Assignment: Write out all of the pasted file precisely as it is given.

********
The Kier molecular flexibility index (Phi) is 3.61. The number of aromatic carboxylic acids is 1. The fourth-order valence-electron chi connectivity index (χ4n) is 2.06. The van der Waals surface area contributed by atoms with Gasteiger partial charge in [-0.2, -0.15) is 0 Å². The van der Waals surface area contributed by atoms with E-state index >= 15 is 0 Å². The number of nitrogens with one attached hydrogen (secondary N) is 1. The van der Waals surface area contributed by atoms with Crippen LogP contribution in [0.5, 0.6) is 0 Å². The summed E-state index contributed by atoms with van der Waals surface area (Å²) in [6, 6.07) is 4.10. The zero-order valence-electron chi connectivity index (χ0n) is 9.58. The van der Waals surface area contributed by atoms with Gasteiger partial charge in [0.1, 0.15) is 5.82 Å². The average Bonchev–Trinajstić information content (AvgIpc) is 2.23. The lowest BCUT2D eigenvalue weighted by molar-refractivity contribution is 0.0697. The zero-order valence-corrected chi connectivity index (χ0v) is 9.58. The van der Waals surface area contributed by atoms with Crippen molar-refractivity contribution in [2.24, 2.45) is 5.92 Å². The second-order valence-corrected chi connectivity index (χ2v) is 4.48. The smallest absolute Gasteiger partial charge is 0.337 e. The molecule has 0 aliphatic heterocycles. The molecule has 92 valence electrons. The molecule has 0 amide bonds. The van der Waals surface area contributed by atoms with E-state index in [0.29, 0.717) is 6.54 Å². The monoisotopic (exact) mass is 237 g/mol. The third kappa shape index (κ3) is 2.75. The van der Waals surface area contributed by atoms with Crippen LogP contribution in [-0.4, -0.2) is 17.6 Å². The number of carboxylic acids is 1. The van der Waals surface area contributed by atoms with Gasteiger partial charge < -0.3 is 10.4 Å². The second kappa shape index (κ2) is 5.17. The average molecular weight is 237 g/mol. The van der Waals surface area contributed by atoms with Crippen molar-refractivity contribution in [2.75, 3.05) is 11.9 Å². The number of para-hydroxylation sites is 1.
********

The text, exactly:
The Kier molecular flexibility index (Phi) is 3.61. The number of aromatic carboxylic acids is 1. The fourth-order valence-electron chi connectivity index (χ4n) is 2.06. The van der Waals surface area contributed by atoms with Gasteiger partial charge in [-0.2, -0.15) is 0 Å². The van der Waals surface area contributed by atoms with E-state index >= 15 is 0 Å². The number of nitrogens with one attached hydrogen (secondary N) is 1. The van der Waals surface area contributed by atoms with Crippen LogP contribution in [0.5, 0.6) is 0 Å². The summed E-state index contributed by atoms with van der Waals surface area (Å²) in [6, 6.07) is 4.10. The zero-order valence-electron chi connectivity index (χ0n) is 9.58. The van der Waals surface area contributed by atoms with Gasteiger partial charge in [0.1, 0.15) is 5.82 Å². The average Bonchev–Trinajstić information content (AvgIpc) is 2.23. The lowest BCUT2D eigenvalue weighted by molar-refractivity contribution is 0.0697. The zero-order valence-corrected chi connectivity index (χ0v) is 9.58. The van der Waals surface area contributed by atoms with Crippen molar-refractivity contribution in [2.24, 2.45) is 5.92 Å². The second-order valence-corrected chi connectivity index (χ2v) is 4.48. The smallest absolute Gasteiger partial charge is 0.337 e. The molecule has 0 aliphatic heterocycles. The molecule has 92 valence electrons. The molecule has 0 amide bonds. The van der Waals surface area contributed by atoms with E-state index in [0.29, 0.717) is 6.54 Å². The monoisotopic (exact) mass is 237 g/mol. The third kappa shape index (κ3) is 2.75. The van der Waals surface area contributed by atoms with Crippen LogP contribution in [-0.4, -0.2) is 17.6 Å². The number of carboxylic acids is 1. The van der Waals surface area contributed by atoms with Gasteiger partial charge < -0.3 is 10.4 Å². The second kappa shape index (κ2) is 5.17. The average molecular weight is 237 g/mol. The van der Waals surface area contributed by atoms with Crippen molar-refractivity contribution in [2.75, 3.05) is 11.9 Å². The number of para-hydroxylation sites is 1.